nonCciKeyword

soil

44 record(s)

 

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From 1 - 10 / 44
  • Data comprise phytohormone concentrations (plant growth hormones: adenosine, zeatin, isopentenyladenosine, indole-3-acetic acid and abscisic acid) measured during plant growth experiments in soil and hydroponic growth media in the presence and absence of earthworms (Lumbricus terrestris and Eisenia fetida respectively). Also presented are plant biomass, pH of the hydroponic solution and soil biological activity (concentration of Fluorescein diacetate - a measure of the hydrolytic capacity) at the end of the study. The study was funded by the NERC (Grant number NE/M000648/1). Mass spectrometry was carried out in The York Centre of Excellence in Mass Spectrometry; the centre was created thanks to a major capital investment through Science City York, supported by Yorkshire Forward with funds from the Northern Way Initiative, and subsequent support from EPSRC (EP/K039660/1; EP/M028127/1). Full details about this dataset can be found at https://doi.org/10.5285/809cd6e8-0615-45ff-b79b-6ba1ae474713

  • The dataset consists of pH values from soil samples taken in Roudsea Wood National Nature Reserve in 1961. Soil samples were taken from between 5 and 10cm in depth from transects across the reserve and from under oak trees. pH was measured by the Woodlands Research Section at The Nature Conservancy's Merlewood Research Station, Grange over Sands, Cumbria and the data have been stored and digitised by the Centre for Ecology & Hydrology, Lancaster. Full details about this dataset can be found at https://doi.org/10.5285/1b977181-a3bf-4535-b38e-32509001f7aa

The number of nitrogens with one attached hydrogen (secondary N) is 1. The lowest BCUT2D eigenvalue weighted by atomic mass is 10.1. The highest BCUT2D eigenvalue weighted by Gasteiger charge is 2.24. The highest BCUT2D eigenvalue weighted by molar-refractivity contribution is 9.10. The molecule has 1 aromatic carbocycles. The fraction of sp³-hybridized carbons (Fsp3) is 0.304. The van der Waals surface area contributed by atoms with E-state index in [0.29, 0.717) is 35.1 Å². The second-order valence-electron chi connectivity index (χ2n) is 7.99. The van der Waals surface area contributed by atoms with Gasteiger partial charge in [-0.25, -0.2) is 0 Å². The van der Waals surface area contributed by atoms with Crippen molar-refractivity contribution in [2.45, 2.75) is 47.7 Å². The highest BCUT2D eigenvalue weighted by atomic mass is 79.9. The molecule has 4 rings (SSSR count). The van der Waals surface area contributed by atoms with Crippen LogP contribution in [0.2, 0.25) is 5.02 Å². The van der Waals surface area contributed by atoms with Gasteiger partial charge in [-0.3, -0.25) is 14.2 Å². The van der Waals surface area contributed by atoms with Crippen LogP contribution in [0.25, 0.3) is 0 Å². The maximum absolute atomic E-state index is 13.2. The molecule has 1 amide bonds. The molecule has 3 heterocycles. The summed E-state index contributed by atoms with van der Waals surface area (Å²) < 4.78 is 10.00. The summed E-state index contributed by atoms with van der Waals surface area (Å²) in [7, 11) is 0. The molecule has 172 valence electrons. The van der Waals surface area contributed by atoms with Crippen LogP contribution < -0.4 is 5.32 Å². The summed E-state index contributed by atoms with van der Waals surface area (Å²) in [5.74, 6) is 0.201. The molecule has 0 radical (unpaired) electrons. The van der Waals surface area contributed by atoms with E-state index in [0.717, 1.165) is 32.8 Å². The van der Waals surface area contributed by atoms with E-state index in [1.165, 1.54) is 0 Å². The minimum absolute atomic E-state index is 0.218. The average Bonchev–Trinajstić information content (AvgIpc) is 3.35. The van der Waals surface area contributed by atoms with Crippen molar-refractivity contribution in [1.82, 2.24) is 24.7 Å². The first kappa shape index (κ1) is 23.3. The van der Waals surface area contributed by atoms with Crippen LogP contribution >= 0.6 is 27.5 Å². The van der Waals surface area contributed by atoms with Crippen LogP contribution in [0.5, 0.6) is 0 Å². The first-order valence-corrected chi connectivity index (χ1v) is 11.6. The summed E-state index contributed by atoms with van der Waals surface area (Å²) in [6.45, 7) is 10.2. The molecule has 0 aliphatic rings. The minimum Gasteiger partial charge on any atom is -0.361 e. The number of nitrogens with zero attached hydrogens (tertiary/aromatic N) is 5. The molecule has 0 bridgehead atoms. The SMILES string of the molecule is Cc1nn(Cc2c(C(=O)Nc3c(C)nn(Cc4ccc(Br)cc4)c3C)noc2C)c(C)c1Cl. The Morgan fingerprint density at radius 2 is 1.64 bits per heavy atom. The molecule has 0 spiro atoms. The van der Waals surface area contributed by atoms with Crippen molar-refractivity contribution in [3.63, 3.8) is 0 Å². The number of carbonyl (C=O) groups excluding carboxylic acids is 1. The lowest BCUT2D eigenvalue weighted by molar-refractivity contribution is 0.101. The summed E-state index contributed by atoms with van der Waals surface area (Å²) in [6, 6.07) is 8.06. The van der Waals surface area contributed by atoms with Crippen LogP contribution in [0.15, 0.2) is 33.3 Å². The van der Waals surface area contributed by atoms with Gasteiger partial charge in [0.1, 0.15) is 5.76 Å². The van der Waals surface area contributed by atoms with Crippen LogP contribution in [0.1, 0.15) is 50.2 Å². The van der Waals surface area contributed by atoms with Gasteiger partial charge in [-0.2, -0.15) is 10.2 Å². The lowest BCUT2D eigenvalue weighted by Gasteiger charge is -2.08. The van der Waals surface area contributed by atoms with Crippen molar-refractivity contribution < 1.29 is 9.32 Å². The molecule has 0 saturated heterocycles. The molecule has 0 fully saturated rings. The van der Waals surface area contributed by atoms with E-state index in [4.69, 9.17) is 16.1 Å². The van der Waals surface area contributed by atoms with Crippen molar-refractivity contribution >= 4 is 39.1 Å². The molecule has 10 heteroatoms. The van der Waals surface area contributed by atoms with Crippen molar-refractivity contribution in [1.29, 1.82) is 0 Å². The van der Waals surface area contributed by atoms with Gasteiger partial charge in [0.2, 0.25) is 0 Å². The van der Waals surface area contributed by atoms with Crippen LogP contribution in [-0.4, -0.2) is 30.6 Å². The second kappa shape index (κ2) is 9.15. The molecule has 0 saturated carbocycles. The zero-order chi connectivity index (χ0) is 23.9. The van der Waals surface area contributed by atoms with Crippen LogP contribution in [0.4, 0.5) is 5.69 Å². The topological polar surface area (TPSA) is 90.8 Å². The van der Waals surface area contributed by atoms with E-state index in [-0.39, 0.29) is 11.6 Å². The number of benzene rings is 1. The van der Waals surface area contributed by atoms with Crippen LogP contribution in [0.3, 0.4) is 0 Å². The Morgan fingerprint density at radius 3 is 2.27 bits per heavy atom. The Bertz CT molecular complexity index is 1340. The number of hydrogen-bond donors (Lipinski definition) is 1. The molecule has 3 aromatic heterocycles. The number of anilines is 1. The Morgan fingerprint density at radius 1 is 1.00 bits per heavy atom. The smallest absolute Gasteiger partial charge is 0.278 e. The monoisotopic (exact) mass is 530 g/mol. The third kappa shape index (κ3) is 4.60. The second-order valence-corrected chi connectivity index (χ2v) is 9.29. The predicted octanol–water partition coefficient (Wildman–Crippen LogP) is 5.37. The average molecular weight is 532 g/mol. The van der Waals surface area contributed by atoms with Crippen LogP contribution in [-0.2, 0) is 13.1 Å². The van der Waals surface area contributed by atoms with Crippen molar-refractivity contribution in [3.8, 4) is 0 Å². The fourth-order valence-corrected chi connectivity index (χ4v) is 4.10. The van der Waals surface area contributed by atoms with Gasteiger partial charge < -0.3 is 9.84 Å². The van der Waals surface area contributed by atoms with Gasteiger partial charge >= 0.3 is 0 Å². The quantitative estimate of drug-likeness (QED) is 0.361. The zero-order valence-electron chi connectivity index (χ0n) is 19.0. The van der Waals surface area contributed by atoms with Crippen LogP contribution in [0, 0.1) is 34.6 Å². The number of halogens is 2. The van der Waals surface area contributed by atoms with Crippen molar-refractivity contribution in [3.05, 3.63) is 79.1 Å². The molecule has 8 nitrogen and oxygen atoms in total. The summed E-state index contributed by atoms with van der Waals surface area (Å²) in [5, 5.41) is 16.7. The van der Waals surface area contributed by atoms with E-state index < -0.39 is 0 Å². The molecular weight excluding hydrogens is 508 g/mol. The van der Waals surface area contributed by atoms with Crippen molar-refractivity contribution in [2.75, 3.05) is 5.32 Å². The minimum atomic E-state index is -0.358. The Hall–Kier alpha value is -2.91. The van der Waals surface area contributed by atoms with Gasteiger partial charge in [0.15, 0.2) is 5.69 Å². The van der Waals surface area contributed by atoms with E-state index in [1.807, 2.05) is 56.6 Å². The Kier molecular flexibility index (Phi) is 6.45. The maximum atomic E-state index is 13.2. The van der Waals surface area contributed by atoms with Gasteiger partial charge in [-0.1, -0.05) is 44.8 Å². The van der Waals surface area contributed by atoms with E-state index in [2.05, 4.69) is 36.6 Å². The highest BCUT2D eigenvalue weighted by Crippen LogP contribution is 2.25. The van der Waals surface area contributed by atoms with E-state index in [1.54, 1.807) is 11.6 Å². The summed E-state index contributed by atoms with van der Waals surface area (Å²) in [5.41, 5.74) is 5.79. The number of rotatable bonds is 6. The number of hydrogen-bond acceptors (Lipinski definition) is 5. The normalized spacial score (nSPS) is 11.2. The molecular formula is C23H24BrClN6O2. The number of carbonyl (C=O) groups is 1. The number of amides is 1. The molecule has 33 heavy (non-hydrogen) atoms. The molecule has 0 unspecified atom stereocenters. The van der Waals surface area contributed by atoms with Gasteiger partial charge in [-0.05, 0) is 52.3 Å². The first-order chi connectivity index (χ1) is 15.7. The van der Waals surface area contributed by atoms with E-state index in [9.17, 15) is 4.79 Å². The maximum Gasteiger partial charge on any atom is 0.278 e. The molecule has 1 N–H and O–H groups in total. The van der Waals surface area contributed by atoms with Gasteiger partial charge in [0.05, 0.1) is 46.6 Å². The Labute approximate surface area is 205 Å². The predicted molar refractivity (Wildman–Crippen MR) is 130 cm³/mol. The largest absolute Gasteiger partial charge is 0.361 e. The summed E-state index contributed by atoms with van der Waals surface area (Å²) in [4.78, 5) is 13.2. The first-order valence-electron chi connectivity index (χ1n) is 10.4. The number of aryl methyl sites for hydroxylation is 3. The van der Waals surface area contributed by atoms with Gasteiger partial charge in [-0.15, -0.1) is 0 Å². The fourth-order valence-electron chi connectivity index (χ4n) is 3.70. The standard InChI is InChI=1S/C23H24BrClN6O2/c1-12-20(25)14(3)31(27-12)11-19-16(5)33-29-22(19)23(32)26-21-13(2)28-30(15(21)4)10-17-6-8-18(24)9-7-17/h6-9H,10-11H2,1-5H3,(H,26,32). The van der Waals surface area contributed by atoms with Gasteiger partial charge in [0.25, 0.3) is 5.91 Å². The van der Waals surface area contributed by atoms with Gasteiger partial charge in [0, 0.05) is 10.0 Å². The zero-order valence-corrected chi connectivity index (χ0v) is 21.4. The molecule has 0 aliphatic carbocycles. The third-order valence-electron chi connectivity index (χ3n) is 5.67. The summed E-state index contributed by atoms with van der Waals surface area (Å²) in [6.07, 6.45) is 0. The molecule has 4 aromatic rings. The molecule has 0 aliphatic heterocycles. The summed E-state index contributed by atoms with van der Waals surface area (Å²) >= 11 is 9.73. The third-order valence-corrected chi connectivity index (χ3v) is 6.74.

• This dataset consists of measures of topsoil mineralisable nitrogen (Mineral-N) from soils sampled from up to 256 1km squares across Great Britain in 2007. The Countryside Survey is a unique study or 'audit' of the natural resources of the UK's countryside. The sample sites are chosen from a stratified random sample, based on a 15 by 15 km grid of GB. Surveys have been carried out in 1978, 1984, 1990, 1998 and 2007 by the Centre for Ecology & Hydrology, with repeated visits to the majority of squares. The countryside is sampled and surveyed using rigorous scientific methods, allowing us to compare new results with those from previous surveys. In this way we can detect the gradual and subtle changes that occur in the UK's countryside over time. In addition to soil data, habitat areas, vegetation species data, linear habitat data, and freshwater habitat data are also gathered by Countryside Survey. Full details about this dataset can be found at https://doi.org/10.5285/3bafb72b-9f2a-4cbc-a7b8-46e3731c6759